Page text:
Non-renewable fuels, rising oil prices and a global increase in demand, it’s no secret that manufacturers are collectively spending billions of dollars on research & development to make their cars more efficient, but are they succeeding or are they just throwing money at a problem without a solution?
The answer is both yes and no. Take a step back and let’s put things into perspective, consumers hate compromising, they want everything and who can blame them? Look at the automotive industry 10 years ago; big cars, big cabins and big performance, each out doing their predecessor. Now look at our market today, smaller cars, similar cabin size, similar performance, increased safety features and more creature comforts than ever before. So what does this mean? Older cars - simple but big and heavy; new cars - complex but small and still quite heavy. How does this play into the hands of fuel economy? It doesn’t. Cars are required to become technologically packed to meet certain expectations consumers have when buying a new car. Although manufacturers have made leaps and bounds in engine and drive train efficiency development, this doesn’t reflect in the reduction of fuel consumption as it should.
For example: The 2011 Toyota Corolla Ascent hatch (1.8L petrol engine and manual transmission) has an official combined fuel economy of 7.3L per 100km. Go back ten years to 2001 and the Corolla Ascent hatch (also with a 1.8L petrol engine and manual transmission) also had an official combined fuel economy figure of 7.3L per 100kms. Why no drop in economy? Well consider the newer model is 14cm longer in wheelbase, 7cm wider and 13cm higher in dimensions. The new engine is 17% more powerful and overall the 2011 model is far safer with an airbag count of 6 compared to 1 just 10 years earlier. Add in other things such as larger wheels, wider tyres and bigger brakes and it’s easy to see why the kerb weight has increased by 165 kilograms with no change in fuel economy.
This said, consumers are now more educated than ever and are aware of how carbon emissions and fuel economy have an impact on the environment around them. This knowledge allows room for a shift in consumer behaviour, with the option of purchasing vehicles that significantly reduce their environmental impact and fuel consumption. The next decade will see the launch of a variety of new technologies to cater for this behavioural change, including petrol hybrids, diesel hybrids, LPG hybrids and even an onslaught of electric only vehicles. Our market intelligence makes note of the influence product availability has on driving consumer choices, and although it may be a major driving force towards the uptake of “greener” vehicles, it’s not the only one.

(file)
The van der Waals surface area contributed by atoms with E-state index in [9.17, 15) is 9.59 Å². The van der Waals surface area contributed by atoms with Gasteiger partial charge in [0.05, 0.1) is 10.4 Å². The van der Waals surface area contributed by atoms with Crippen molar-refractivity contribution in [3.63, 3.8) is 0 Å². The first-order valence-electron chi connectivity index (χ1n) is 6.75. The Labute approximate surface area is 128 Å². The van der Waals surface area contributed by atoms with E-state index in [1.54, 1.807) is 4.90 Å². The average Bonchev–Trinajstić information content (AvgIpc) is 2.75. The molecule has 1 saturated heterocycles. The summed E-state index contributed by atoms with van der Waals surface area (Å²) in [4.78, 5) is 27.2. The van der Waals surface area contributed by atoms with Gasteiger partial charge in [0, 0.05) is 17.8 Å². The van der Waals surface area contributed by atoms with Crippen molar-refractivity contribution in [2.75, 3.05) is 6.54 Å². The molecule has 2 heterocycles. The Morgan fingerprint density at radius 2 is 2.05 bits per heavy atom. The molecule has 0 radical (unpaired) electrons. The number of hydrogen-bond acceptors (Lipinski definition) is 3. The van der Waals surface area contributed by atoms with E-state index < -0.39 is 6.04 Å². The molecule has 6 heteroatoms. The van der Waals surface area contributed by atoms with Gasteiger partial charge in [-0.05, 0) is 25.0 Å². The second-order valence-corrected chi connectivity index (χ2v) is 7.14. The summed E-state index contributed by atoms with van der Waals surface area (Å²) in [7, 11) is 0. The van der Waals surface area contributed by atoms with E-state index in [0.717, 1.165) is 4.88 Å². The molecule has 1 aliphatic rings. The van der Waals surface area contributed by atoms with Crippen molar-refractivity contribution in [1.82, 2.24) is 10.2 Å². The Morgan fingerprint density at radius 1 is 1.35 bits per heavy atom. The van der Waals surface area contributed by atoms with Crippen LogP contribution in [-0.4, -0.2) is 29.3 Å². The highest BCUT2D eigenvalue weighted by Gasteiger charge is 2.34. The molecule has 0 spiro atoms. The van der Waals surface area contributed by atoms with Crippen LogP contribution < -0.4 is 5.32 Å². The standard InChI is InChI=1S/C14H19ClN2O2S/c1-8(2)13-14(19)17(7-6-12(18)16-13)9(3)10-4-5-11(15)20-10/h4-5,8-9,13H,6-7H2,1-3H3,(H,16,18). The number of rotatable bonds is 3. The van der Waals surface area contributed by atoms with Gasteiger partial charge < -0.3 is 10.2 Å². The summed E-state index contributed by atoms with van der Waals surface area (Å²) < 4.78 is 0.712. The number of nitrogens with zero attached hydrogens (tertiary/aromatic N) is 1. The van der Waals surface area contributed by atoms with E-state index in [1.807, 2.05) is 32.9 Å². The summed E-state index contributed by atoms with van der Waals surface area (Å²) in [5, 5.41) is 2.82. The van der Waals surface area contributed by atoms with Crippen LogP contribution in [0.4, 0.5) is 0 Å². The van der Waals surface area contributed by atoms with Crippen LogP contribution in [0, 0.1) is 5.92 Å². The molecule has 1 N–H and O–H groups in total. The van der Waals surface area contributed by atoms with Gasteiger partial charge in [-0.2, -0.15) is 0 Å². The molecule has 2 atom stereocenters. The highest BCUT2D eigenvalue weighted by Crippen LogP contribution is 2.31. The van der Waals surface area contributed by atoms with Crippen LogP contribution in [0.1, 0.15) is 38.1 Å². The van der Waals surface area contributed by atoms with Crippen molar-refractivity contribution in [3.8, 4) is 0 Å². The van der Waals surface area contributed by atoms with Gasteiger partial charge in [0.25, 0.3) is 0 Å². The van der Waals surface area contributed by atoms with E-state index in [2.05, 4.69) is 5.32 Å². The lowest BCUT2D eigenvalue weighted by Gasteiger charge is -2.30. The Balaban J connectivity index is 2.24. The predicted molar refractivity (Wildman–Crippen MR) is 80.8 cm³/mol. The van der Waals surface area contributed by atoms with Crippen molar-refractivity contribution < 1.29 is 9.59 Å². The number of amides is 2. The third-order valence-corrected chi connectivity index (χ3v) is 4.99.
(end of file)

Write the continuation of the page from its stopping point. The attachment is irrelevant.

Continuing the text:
Australia is one of the most competitive automotive markets in the world, and some say that we’re already at a point of saturation – even with the increase of vehicle registrations on our roads. Most of the rapidly growing vehicle segments are price sensitive, meaning that the premium cost of more economical and environmentally friendly vehicles will have little to no impact on sales in these segments. If this continues to be the case, there will be a substantial lag factor. The ability for manufacturers to provide an affordable option to consumers is the key element to rapidly reducing our carbon footprint and influencing a demand change in non-renewable fuels.
Increasing pressures from governmental policies, both internationally and locally, is and will continue to play a major role in enforcing a change for manufacturers to deliver cost effective solutions, but it can’t stop there. More proactive measures need to be taken, market forecasts are a must and a planned roadmap to meet an agreed CO2 emission target somewhat 10 to 15 years from now needs to be signed off. The next few years are critical, and leave much to be answered before we can safely say; we’re on the right track.